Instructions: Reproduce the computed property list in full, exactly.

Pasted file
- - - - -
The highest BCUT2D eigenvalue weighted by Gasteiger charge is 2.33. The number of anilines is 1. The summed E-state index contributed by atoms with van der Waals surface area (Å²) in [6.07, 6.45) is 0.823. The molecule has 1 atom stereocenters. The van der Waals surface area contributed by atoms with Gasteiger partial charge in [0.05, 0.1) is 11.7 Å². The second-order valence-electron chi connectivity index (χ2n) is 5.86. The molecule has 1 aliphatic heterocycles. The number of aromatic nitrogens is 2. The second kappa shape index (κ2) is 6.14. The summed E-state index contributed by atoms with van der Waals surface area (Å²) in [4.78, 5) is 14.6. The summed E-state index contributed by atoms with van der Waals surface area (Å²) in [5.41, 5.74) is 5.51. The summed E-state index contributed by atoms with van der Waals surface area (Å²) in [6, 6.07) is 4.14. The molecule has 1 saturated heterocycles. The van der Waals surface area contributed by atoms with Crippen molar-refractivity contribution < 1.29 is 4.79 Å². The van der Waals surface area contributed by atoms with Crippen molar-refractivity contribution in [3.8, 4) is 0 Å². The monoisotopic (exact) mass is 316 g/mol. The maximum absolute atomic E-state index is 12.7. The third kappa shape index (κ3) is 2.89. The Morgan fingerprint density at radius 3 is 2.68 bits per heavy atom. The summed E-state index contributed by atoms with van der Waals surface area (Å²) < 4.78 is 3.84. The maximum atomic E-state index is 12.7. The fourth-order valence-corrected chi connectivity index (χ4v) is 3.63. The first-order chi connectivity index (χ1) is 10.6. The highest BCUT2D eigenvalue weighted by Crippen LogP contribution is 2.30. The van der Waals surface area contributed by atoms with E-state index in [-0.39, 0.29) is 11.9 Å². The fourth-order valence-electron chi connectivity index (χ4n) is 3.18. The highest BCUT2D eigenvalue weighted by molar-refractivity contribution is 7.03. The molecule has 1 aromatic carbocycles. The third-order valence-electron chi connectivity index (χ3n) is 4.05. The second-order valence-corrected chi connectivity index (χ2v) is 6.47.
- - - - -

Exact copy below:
The highest BCUT2D eigenvalue weighted by Gasteiger charge is 2.33. The number of anilines is 1. The summed E-state index contributed by atoms with van der Waals surface area (Å²) in [6.07, 6.45) is 0.823. The molecule has 1 atom stereocenters. The van der Waals surface area contributed by atoms with Gasteiger partial charge in [0.05, 0.1) is 11.7 Å². The second-order valence-electron chi connectivity index (χ2n) is 5.86. The molecule has 1 aliphatic heterocycles. The number of aromatic nitrogens is 2. The second kappa shape index (κ2) is 6.14. The summed E-state index contributed by atoms with van der Waals surface area (Å²) in [4.78, 5) is 14.6. The summed E-state index contributed by atoms with van der Waals surface area (Å²) in [5.41, 5.74) is 5.51. The summed E-state index contributed by atoms with van der Waals surface area (Å²) in [6, 6.07) is 4.14. The molecule has 1 saturated heterocycles. The van der Waals surface area contributed by atoms with Crippen molar-refractivity contribution < 1.29 is 4.79 Å². The van der Waals surface area contributed by atoms with Crippen molar-refractivity contribution in [3.8, 4) is 0 Å². The monoisotopic (exact) mass is 316 g/mol. The maximum absolute atomic E-state index is 12.7. The third kappa shape index (κ3) is 2.89. The Morgan fingerprint density at radius 3 is 2.68 bits per heavy atom. The summed E-state index contributed by atoms with van der Waals surface area (Å²) < 4.78 is 3.84. The maximum atomic E-state index is 12.7. The fourth-order valence-corrected chi connectivity index (χ4v) is 3.63. The first-order chi connectivity index (χ1) is 10.6. The highest BCUT2D eigenvalue weighted by Crippen LogP contribution is 2.30. The van der Waals surface area contributed by atoms with E-state index in [-0.39, 0.29) is 11.9 Å². The fourth-order valence-electron chi connectivity index (χ4n) is 3.18. The highest BCUT2D eigenvalue weighted by molar-refractivity contribution is 7.03. The molecule has 1 aromatic carbocycles. The third-order valence-electron chi connectivity index (χ3n) is 4.05. The second-order valence-corrected chi connectivity index (χ2v) is 6.47.